Lemonwood (Calycophyllum candidissimum)
Lemonwood (Calycophyllum candidissimum)

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Common Name(s): Lemonwood, Degame

Scientific Name: Calycophyllum candidissimum

Distribution: Cuba and Central America

Tree Size: 40-80 ft (12-24 m) tall, 1-2 ft (.3-.6 m) trunk diameter

Average Dried Weight: 51 lbs/ft3 (810 kg/m3)

Specific Gravity (Basic, 12% MC): .67, .81

Janka Hardness: 1,880 lbf (8,350 N)

Modulus of Rupture: 22,100 lbf/in2 (152.4 MPa)

Elastic Modulus: 2,284,000 lbf/in2 (15.75 GPa)

Crushing Strength: 9,790 lbf/in2 (67.5 MPa)

Shrinkage: Radial: 4.8%, Tangential: 8.6%, Volumetric: 13.2%, T/R Ratio: 1.8

Color/Appearance: Heartwood is a light brown to pale yellowish color. Sapwood is lighter in color and isn’t clearly demarcated form the hartwood.

Grain/Texture: Grain tends to be straight to slightly interlocked. Fine, uniform texture with a slightly lustrous appearance.

Endgrain: Diffuse-porous; solitary and radial multiples of 2-4 or more; small pores in no specific arrangement, numerous to very numerous; parenchyma absent; narrow rays not visible without lens, spacing fairly close.

Rot Resistance: Mixed reports depending on type of decay fungi; usually rated as moderately durable. Excellent resistance to marine borers.

Workability: Overall working properties are fair, though dry wood is reported to have a high cutting resistance. Lemonwood turns, glues, and finishes well.

Odor: No characteristic odor.

Allergies/Toxicity: Besides the standard health risks associated with any type of wood dust, no further health reactions have been associated with Lemonwood. See the articles Wood Allergies and Toxicity and Wood Dust Safety for more information.

Pricing/Availability: Most quality trees are primarily grown in Cuba, so the wood can be difficult to obtain due to trade restrictions. Lemonwood is sometimes seen for sale as turning blanks, bow stave blanks, and veneer. Prices are likely to be moderately high for an imported wood.

Sustainability: This wood species is not listed in the CITES Appendices or on the IUCN Red List of Threatened Species.

Common Uses: Archery bows, carvings, turned objects, and fishing rods.

Comments: Not to be confused with the wood from actual lemon trees (Citrus limon), which is not regularly used in woodworking applications. Lemonwood is sometimes referred to as Degame.

Lemonwood has a very good MOR-to-weight ratio, and generally possesses good strength properties, which explains its use in archery bows and fishing rods.

Related Species:

Related Articles:

None available.

Scans/Pictures: A special thanks to Steve Earis for providing the wood sample of this wood species.

Lemonwood (Calycophyllum candidissimum)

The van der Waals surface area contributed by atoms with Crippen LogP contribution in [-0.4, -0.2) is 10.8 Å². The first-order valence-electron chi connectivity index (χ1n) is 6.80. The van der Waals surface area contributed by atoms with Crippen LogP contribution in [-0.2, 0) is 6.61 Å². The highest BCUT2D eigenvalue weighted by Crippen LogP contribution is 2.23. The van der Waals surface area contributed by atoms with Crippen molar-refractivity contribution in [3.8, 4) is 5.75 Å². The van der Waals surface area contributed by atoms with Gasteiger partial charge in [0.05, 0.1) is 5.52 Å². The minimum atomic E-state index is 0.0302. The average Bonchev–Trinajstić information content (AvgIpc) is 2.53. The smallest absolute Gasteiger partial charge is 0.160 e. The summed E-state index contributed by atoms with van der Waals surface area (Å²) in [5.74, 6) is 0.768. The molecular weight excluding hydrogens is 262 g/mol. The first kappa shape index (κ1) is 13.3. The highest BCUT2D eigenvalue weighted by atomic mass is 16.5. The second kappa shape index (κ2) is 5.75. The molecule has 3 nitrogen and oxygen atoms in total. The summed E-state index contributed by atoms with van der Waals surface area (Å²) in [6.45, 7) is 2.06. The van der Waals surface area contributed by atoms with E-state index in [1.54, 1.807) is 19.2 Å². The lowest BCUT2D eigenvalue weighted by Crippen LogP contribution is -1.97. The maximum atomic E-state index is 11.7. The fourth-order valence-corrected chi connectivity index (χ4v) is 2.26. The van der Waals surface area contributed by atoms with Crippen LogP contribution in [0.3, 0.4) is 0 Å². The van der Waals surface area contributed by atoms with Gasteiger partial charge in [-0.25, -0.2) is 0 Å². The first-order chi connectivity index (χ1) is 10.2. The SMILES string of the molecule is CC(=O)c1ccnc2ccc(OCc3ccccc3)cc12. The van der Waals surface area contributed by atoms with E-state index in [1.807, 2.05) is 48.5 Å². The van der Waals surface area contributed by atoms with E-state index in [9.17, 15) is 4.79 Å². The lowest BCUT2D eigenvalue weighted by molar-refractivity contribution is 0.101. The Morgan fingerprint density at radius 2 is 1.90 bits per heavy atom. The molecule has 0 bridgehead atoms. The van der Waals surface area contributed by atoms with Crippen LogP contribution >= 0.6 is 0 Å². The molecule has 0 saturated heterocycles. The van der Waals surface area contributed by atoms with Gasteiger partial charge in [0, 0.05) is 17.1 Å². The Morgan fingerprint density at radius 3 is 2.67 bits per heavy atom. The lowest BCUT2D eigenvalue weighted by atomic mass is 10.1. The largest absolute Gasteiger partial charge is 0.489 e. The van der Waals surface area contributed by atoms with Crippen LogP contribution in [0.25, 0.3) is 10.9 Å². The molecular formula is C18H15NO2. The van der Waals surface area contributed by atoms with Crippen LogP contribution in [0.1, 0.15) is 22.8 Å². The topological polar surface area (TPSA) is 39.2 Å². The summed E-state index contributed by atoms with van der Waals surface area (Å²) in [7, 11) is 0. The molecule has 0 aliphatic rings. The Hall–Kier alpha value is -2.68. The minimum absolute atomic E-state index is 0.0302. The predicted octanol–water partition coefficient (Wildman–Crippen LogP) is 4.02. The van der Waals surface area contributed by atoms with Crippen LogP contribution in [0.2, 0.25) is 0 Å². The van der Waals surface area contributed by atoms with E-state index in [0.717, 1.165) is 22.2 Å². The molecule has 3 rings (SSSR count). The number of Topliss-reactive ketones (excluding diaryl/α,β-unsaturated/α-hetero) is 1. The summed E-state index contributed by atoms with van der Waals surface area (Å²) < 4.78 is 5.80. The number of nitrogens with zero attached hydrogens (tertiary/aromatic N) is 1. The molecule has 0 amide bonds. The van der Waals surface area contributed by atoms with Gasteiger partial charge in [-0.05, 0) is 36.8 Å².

Lemonwood (sanded)

Lemonwood (sealed)
Lemonwood (sealed)

Lemonwood (endgrain)
Lemonwood (endgrain)

Lemonwood (endgrain 10x)
Lemonwood (endgrain 10x)
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Bill wisler

Is lemonwood safe to use for a cutting board? I don’t think it is the fruit variety. If not I will use the beautiful wood for the handles of the fishing nets that I build.

cary mc donald

Certainly safe, but for a cutting board your seeking ‘toughness;’ I’d suggest a harder wood, such as oak or hickory. Lemon I’d equate with Poplar on the’ toughness’ scale. It’s feature is it’s ‘consistency’ when carving; not something you need when slabbing together a cutting board IMHO. Also, the Lemon wood will stain too easily IMHO.

J. Bloom

Lemonwood is a lot harder than oak or hickory.

Juan Antonio Espinosa Steiner

Nothing to do with lemons, this tree.
But de correct spanish name is DAGAME or DÁGAME, and other names as SALAMO, CAMARÓN… but never degame.

Juan Antonio Espinosa Steiner

Lee, I know it´s been used, at least in Spain, for backpipes, flutes, ando other musical instruments.
Some craftsman told me about the good sound cuality of this wood.

Lee McComish

I have been warned about the high cut resistance of lemon wood, but having seen an ideal blank in my local yard I might consider it for an electric guitar body, any idea what’s tonal quality is like?
Thanks in advance.

cary mc donald

The ‘tonal’ quality of non-acoustic guitar bodies is mythical IMHO; sorry. (But it sells a lot of Walnut guitars at triple the price). As for the NECK of the guitar… now that’s a different story. It would be good for body, and be similar to ‘clear’ Poplar, and note the emphasis on ‘clear,’; that is the feature of the Lemon wood; it’s ALL clear.

David Britton

Is lemon tree wood good as a firewood??

cary mc donald

Sure; all wood but Eucalyptus, and sappy pine is great for burning (they pop, and blow debris everywhere). You’d probably have to go to Cuba to find any volumn of ‘Lemon’ IMHO. It’s known for it’s ‘white,’ consistent grain, and thus consistent carving ability. You like to whittle? Get some Lemon wood.